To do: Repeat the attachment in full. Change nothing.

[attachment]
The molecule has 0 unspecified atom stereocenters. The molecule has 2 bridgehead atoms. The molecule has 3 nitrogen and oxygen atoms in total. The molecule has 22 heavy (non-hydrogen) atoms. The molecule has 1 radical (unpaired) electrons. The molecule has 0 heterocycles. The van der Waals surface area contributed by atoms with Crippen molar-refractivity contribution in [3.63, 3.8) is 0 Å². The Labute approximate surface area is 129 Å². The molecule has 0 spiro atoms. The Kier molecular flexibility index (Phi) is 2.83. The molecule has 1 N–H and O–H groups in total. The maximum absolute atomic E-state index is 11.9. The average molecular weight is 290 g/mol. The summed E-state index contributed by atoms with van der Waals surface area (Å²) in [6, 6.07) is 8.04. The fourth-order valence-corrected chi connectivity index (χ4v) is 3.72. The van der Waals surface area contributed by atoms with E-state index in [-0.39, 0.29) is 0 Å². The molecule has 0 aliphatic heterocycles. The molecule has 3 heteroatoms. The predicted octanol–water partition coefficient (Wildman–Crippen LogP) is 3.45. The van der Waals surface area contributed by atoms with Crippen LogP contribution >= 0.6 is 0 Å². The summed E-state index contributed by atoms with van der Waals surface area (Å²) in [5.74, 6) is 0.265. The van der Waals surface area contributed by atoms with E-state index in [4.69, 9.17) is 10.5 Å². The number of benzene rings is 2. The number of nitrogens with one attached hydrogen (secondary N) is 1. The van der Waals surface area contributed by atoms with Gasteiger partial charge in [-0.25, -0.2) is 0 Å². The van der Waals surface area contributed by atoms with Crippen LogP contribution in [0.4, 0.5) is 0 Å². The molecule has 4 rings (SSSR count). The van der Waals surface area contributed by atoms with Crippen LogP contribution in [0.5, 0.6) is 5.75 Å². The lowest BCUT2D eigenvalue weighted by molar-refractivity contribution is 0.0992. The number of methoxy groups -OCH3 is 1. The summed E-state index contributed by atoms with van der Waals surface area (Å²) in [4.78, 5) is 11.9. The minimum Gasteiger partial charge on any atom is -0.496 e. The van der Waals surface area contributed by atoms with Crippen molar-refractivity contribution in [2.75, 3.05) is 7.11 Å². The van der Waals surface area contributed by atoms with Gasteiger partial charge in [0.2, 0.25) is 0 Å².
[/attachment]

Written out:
The molecule has 0 unspecified atom stereocenters. The molecule has 2 bridgehead atoms. The molecule has 3 nitrogen and oxygen atoms in total. The molecule has 22 heavy (non-hydrogen) atoms. The molecule has 1 radical (unpaired) electrons. The molecule has 0 heterocycles. The van der Waals surface area contributed by atoms with Crippen molar-refractivity contribution in [3.63, 3.8) is 0 Å². The Labute approximate surface area is 129 Å². The molecule has 0 spiro atoms. The Kier molecular flexibility index (Phi) is 2.83. The molecule has 1 N–H and O–H groups in total. The maximum absolute atomic E-state index is 11.9. The average molecular weight is 290 g/mol. The summed E-state index contributed by atoms with van der Waals surface area (Å²) in [6, 6.07) is 8.04. The fourth-order valence-corrected chi connectivity index (χ4v) is 3.72. The van der Waals surface area contributed by atoms with E-state index in [-0.39, 0.29) is 0 Å². The molecule has 0 aliphatic heterocycles. The molecule has 3 heteroatoms. The predicted octanol–water partition coefficient (Wildman–Crippen LogP) is 3.45. The van der Waals surface area contributed by atoms with Crippen LogP contribution >= 0.6 is 0 Å². The summed E-state index contributed by atoms with van der Waals surface area (Å²) in [5.74, 6) is 0.265. The van der Waals surface area contributed by atoms with E-state index in [4.69, 9.17) is 10.5 Å². The number of benzene rings is 2. The number of nitrogens with one attached hydrogen (secondary N) is 1. The van der Waals surface area contributed by atoms with Gasteiger partial charge in [-0.25, -0.2) is 0 Å². The van der Waals surface area contributed by atoms with Crippen LogP contribution in [0.4, 0.5) is 0 Å². The molecule has 4 rings (SSSR count). The van der Waals surface area contributed by atoms with Crippen LogP contribution in [0.5, 0.6) is 5.75 Å². The lowest BCUT2D eigenvalue weighted by molar-refractivity contribution is 0.0992. The number of methoxy groups -OCH3 is 1. The summed E-state index contributed by atoms with van der Waals surface area (Å²) in [4.78, 5) is 11.9. The minimum Gasteiger partial charge on any atom is -0.496 e. The van der Waals surface area contributed by atoms with Crippen molar-refractivity contribution in [2.75, 3.05) is 7.11 Å². The van der Waals surface area contributed by atoms with Gasteiger partial charge in [0.2, 0.25) is 0 Å².